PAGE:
Monday, March 4, 2013
Reviewing HIV: Preventing Future Epidemics
Although some of the information available about HIV/AIDS is inaccurate and largely blown out of proportion (Bauer, 2007), it may be worthwhile to consider the origins of this disease toward preparation for future epidemics. HIV is a lentivirus, which is a type of retrovirus that, once contracted, continues to damage the immune system of its host (Hutchinson, 2001). There are two distinct types of HIV; HIV-1 and HIV-2. HIV-2 is found primarily in Africa and India (Beer et al., 1999), and for the purposes of this essay, HIV-1 is discussed. HIV was initially transferred from primates to humans, although the exact time and manner of this transmission is unknown (Hooper, 2000; Hutchinson, 2001). What is known about the transmission of this virus is that the exchange of fluids is necessary for transmission, and it is transmitted through sexual contact, by transfusion or inoculation with blood products, or by perinatal transmission between mother and child (Hutchinson, 2001).
When HIV was first discovered primarily in men who have sex with men (MSM), many people, including scientists, believed the disease was caused by the MSM lifestyle (Sonnabend et al., 1983; Mavligit et al., 1984). One scientist, a molecular biologist, popularized the myth that HIV was harmless (Duesberg, 1987; Hutchinson, 2001). This may have been the first significant downfall of preventing the increased transmission of the virus. The general public as well as psychologists and health care professionals depend on current scholarly literature for accurate, empirically derived information. Receiving information that is speculative, anecdotal, or based on a priori reasoning falls short in providing medical science with an accurate understanding of disease and its progression. Several years after the initial discovery of HIV, scientists continued to debate the origins and means of transmission, although scientists began to recommended practicing safe sex as a way to evade disease contamination (Hooper, 2000; Hutchinson, 2001). If medical science had understood the gravity of the virus, perhaps preparations and advisories could have been implemented earlier.
The bottom line however, in preventing the transmission of any virus or contagious pathogen, rests on individuals taking personal responsibility for behavior that reduces transmission. Reducing the transmission of HIV requires safe sex practices, and the use of clean needles for IV drug use. Transmission has continued long after these recommendations echoed throughout MSM communities and to IV drug users. Except for the transmission from mother to child, and unusual blood exposure, the only risk factors for contagion are unprotected sex and IV drug use (Marks, Murray, Evans, & Istacio, 2100). These circumstances are manageable. Determining the psychological issues that prevent individuals, especially MSM, from practicing safe sex will help to explain how populations might respond to preventive protocols in future epidemics. At this time, there is a paucity of research on whether failure to implement safe practices is intrinsic to the MSM population, or if other populations would be as negligent in following advisories to reduce transmission of a (theoretically) deadly virus. It is understandable why IV drug abusers do not typically adhere to medical recommendations (Tsai, Morisky, & Chen, 2010). Young people of both genders between the ages of 13-24 are at a greater risk of contracting the virus as well. Factors that place youth at a greater risk include poverty, substance abuse, lack of understanding the risks of HIV, and age specific risk-taking behavior (Zúñiga, Blanco, Sanchez, Carroll, & Olshefsky, 2009).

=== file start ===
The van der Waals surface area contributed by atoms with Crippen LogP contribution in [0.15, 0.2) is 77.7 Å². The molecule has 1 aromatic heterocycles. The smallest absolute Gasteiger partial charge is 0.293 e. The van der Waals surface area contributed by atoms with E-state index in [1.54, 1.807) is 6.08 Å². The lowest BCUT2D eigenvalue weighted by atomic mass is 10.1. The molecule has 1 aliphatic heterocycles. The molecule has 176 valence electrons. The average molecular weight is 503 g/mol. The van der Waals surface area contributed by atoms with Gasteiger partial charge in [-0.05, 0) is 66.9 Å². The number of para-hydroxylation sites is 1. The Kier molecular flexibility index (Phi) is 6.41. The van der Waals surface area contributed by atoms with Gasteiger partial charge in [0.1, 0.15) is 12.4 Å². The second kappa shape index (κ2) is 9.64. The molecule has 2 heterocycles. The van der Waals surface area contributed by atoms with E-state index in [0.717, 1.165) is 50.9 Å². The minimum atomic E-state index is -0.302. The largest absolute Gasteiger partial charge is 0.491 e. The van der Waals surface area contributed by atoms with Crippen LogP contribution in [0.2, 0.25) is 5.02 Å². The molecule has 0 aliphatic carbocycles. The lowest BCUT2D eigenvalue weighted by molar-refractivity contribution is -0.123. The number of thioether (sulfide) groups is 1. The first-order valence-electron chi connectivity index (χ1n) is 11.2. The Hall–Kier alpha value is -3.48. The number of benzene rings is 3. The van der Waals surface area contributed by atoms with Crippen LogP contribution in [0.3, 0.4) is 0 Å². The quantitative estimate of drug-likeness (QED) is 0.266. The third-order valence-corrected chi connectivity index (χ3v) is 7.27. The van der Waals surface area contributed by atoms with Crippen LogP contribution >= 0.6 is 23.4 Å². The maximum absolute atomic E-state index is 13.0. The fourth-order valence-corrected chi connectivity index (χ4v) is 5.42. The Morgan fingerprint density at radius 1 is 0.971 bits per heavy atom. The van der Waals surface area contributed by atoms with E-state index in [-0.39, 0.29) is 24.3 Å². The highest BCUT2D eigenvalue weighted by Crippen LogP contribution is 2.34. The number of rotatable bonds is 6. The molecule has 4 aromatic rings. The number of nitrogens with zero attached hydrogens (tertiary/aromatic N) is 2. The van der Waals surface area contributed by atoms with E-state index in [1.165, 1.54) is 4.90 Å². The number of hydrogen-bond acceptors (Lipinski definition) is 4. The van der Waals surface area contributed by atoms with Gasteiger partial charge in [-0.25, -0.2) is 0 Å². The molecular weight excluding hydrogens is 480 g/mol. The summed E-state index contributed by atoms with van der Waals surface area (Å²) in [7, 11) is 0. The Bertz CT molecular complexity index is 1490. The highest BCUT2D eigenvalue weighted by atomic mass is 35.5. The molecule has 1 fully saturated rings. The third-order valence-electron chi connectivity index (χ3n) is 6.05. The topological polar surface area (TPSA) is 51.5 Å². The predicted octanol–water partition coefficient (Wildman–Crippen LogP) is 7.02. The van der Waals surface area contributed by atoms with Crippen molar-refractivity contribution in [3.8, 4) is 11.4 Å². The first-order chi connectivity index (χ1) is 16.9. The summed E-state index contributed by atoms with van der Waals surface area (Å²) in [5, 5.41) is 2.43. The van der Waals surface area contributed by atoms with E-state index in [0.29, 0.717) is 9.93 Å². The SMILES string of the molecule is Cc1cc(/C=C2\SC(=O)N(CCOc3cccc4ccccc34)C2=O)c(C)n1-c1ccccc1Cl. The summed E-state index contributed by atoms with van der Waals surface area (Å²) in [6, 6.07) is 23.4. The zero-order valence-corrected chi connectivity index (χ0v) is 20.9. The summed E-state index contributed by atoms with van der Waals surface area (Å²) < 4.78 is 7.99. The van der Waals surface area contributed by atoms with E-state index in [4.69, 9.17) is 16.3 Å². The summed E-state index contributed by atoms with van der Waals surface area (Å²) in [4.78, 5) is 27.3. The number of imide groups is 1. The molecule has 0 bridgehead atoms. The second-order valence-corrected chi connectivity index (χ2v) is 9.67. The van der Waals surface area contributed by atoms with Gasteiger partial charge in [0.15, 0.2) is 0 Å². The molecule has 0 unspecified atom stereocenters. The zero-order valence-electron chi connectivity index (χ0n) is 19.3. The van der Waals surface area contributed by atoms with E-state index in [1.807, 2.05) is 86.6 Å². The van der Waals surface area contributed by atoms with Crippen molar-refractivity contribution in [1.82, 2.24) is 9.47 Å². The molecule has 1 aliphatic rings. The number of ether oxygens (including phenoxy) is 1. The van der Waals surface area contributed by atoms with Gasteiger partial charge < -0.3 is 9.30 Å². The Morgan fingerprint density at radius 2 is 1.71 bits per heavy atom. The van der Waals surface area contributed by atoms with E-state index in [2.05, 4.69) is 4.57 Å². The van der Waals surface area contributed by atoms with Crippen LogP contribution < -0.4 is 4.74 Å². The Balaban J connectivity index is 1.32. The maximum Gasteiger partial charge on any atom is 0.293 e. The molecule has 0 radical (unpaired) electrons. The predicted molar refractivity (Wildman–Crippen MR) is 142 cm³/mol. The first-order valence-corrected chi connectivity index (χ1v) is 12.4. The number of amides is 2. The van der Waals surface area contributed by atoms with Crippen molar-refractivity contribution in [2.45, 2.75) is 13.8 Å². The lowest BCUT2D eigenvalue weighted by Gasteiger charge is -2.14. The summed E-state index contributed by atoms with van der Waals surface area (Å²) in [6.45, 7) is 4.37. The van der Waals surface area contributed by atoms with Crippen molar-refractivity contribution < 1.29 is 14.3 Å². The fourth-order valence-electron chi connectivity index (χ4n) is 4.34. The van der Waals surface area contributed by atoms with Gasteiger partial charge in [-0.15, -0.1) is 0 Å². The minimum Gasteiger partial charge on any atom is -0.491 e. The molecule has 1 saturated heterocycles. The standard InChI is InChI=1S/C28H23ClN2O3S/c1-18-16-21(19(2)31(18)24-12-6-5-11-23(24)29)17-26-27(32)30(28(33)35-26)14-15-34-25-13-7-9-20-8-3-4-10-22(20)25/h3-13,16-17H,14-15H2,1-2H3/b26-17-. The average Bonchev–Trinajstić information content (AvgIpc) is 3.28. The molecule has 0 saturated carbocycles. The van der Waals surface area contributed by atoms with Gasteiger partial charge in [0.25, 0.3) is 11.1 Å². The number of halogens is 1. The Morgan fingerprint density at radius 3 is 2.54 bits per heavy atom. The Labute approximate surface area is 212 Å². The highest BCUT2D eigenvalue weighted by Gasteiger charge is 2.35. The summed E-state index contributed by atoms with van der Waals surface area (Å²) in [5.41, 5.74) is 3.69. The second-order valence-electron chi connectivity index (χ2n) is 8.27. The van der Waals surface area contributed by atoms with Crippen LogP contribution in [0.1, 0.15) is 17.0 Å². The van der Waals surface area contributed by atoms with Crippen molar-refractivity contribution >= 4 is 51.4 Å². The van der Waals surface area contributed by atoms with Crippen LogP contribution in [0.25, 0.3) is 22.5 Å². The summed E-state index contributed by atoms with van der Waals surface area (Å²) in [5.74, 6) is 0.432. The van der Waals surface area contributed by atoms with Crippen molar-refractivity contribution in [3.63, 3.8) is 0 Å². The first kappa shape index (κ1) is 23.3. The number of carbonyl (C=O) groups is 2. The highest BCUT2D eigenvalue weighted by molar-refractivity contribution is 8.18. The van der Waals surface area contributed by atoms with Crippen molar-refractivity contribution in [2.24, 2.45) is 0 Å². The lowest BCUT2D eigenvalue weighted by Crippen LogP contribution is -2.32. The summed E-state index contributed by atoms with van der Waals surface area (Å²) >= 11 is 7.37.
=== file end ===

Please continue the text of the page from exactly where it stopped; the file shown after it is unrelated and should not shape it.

Understanding the history of HIV/AIDS may help medical science work toward identifying contagious viruses quicker and more accurately in the future. However, until science understands which populations are at risk and how they will respond and adhere to recommendations and advisories, anticipating transmission rates is unpredictable.
Bauer, H. H. (2007). The origin, persistence and failings of HIV/AIDS theory. Jefferson, NC: McFarland.
Beer, B. E., Bailes, E., Sharp, P. M., & Hirsch, V. M. (1999). Diversity and Evolution of Primate Lentiviruses. HIV Databases Review Article. Retrieved February 11, 2013, from
Duesberg P. (1987). Retroviruses as carcinogens and pathogens: expectations and reality. Cancer
Hooper, E. E. (2000). How did AIDS get started?. South African Journal Of Science, 96(6), 265.
Hutchinson, J. (2001). The biology and evolution of HIV. Annual Review Of Anthropology, 30(1), 85.
Mavligit, G. M., Talpaz, M., Hsia, F. T., Wong, W., Lichtiger, B., Mansell, P. W., & Mumford, D. M. (1984). Chronic immune stimulation by sperm alloantigens: support for the hypothesis that spermatozoa induce immune dysregulation in homosexual males. Journal of the American Medical Association 251(2), 237-241.
Sonnabend, J., Witkin, S. S., & Purtilo, D. T. (1983). Acquired immunodeficiency syndrome, opportunistic infections, and malignancies in male homosexuals. A hypothesis of etiologic factors in pathogenesis. JAMA249(17):2370–74.
Tsai, T., Morisky, D., & Chen, Y. (2010). Role of service providers of needle syringe program in preventing HIV/AIDS. AIDS Education And Prevention: Official Publication Of The International Society For AIDS Education, 22(6), 546-557. doi:10.1521/aeap.2010.22.6.546
Zúñiga, M., Blanco, E., Sanchez, L. M., Carroll, S. P., & Olshefsky, A. M. (2009). Preventing human immunodeficiency virus (HIV) and other sexually transmitted infections and reducing HIV-stigmatizing attitudes in high-risk youth: Evaluation of a comprehensive community-based and peer-facilitated curriculum. Vulnerable Children & Youth Studies, 4(4), 333-345. doi:10.1080/17450120802613179